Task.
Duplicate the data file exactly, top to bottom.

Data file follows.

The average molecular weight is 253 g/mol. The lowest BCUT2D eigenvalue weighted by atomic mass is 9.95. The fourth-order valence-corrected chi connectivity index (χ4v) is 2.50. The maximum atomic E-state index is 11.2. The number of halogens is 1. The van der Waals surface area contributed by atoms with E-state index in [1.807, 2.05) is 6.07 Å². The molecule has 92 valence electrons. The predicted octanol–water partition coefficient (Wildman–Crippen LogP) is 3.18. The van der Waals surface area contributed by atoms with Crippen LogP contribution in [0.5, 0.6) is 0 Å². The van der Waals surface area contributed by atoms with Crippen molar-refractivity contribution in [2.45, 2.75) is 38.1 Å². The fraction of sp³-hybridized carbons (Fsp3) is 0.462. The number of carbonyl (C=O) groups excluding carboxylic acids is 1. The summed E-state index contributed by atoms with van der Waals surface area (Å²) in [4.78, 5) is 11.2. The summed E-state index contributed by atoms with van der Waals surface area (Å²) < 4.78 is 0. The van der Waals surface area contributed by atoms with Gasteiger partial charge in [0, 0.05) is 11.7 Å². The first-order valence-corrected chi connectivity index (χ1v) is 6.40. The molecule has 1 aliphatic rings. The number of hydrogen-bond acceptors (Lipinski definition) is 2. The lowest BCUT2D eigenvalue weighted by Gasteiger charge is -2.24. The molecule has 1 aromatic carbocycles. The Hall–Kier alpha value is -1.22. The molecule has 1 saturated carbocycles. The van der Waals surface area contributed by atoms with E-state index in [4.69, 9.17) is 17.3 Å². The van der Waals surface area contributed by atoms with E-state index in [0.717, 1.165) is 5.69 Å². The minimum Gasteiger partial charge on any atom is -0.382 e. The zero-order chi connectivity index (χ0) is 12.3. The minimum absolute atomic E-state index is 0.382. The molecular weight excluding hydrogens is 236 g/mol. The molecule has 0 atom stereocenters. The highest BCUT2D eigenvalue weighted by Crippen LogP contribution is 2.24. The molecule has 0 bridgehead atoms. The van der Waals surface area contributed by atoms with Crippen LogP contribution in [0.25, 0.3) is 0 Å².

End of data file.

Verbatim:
The average molecular weight is 253 g/mol. The lowest BCUT2D eigenvalue weighted by atomic mass is 9.95. The fourth-order valence-corrected chi connectivity index (χ4v) is 2.50. The maximum atomic E-state index is 11.2. The number of halogens is 1. The van der Waals surface area contributed by atoms with E-state index in [1.807, 2.05) is 6.07 Å². The molecule has 92 valence electrons. The predicted octanol–water partition coefficient (Wildman–Crippen LogP) is 3.18. The van der Waals surface area contributed by atoms with Crippen LogP contribution in [0.5, 0.6) is 0 Å². The van der Waals surface area contributed by atoms with Crippen molar-refractivity contribution in [2.45, 2.75) is 38.1 Å². The fraction of sp³-hybridized carbons (Fsp3) is 0.462. The number of carbonyl (C=O) groups excluding carboxylic acids is 1. The summed E-state index contributed by atoms with van der Waals surface area (Å²) in [4.78, 5) is 11.2. The summed E-state index contributed by atoms with van der Waals surface area (Å²) < 4.78 is 0. The van der Waals surface area contributed by atoms with Gasteiger partial charge in [0, 0.05) is 11.7 Å². The first-order valence-corrected chi connectivity index (χ1v) is 6.40. The molecule has 1 aliphatic rings. The number of hydrogen-bond acceptors (Lipinski definition) is 2. The lowest BCUT2D eigenvalue weighted by Gasteiger charge is -2.24. The molecule has 1 aromatic carbocycles. The Hall–Kier alpha value is -1.22. The molecule has 1 saturated carbocycles. The van der Waals surface area contributed by atoms with E-state index in [4.69, 9.17) is 17.3 Å². The van der Waals surface area contributed by atoms with E-state index in [0.717, 1.165) is 5.69 Å². The minimum Gasteiger partial charge on any atom is -0.382 e. The zero-order chi connectivity index (χ0) is 12.3. The minimum absolute atomic E-state index is 0.382. The molecular weight excluding hydrogens is 236 g/mol. The molecule has 0 atom stereocenters. The highest BCUT2D eigenvalue weighted by Crippen LogP contribution is 2.24. The molecule has 0 bridgehead atoms. The van der Waals surface area contributed by atoms with Crippen LogP contribution in [0.25, 0.3) is 0 Å².